The Labor Day weekend was kind to home mortgage borrowers, with interest rates sliding back in key fixed-rate and at least one variable-rate categories, as measured by the BankingMyWay Mortgage Rate Tracker.

Thirty-year fixed-rate mortgages certainly left the light on for borrowers, with rates falling to 5.24% from 5.37%. Fifteen-year fixed-rate mortgages slid as well, to 4.73% from 4.86%. One-year adjustable-rate mortgages fell back as well, to 4.31% from 4.49%.

Despite rising enthusiasm for the economy, especially the Federal Reserve’s estimation that the recession will end this quarter, rates fell anyway. Perhaps mortgage rates are taking their cue from stock market investors, many of who believe that the market is in for a correction in September after a huge run-up in 2009.

The Dow Jones Industrial Average is up 47% from its 52-week low since March – a historic rise by any measure. Banks, the biggest lenders of mortgages, have enjoyed the best performance, with the sector up 150% during the same time period.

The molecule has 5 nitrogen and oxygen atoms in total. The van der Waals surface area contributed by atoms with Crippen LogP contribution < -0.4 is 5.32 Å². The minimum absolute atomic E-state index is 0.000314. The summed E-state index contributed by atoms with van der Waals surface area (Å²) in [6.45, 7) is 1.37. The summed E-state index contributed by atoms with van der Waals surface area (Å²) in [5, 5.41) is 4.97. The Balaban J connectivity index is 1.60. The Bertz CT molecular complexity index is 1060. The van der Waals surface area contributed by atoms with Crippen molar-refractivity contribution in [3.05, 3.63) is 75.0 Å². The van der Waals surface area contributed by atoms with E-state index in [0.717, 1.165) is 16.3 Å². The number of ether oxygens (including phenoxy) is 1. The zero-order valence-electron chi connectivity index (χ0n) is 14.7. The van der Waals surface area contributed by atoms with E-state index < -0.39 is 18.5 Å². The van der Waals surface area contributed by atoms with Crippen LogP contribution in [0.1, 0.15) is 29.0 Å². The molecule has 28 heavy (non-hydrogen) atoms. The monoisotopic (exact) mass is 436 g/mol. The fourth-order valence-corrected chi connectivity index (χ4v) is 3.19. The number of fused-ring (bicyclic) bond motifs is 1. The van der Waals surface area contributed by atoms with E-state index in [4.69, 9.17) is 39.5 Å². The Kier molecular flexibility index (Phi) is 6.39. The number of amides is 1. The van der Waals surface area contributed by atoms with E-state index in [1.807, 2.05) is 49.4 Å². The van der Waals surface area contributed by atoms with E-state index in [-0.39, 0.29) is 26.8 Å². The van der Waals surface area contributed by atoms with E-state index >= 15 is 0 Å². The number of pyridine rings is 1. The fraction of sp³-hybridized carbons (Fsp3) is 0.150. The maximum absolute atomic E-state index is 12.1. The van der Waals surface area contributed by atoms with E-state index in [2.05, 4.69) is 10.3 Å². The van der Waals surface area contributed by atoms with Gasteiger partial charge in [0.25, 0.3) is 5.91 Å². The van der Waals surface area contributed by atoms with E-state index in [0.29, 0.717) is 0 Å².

But consumers remain skeptical of an economic recovery, and the job numbers haven’t offered much encouragement, with U.S. employment numbers off by 216,000 in August, leading to a hike in the jobless rate to 9.7%.

Plug in the fact September is traditionally a lousy month for the stock market, as companies begin to see the end of the year coming up fast and have to square those rosier-than expected earnings numbers with reality, and what do you get? Most likely, some post-Labor Day sentiment that things could indeed get better, but it’s not clear how soon, and how much better.

Taken together, those are all good enough reasons for home mortgage borrowers to lock in low interest rates this week, even if you have to pay a nominal - say .5% - discount fee to do so. If you need one more reason to lock in now, consider the latest forecast from Fannie Mae (Stock Quote: FNM) that says mortgage rates are expected to rise throughout the rest of 2010. Fannie Mae says that, with the 10-year Treasury Rate expected to rise, corresponding mortgage rates should rise by about 1% from August to the end of the year.

That would result in a 30-year, fixed-mortgage rate of 6%, and significantly higher payments for ARM holders - all bad news for mortgage borrowers who are weighing whether or not to make the plunge.

As always, get the best deal you can by checking out the best mortgage rates on

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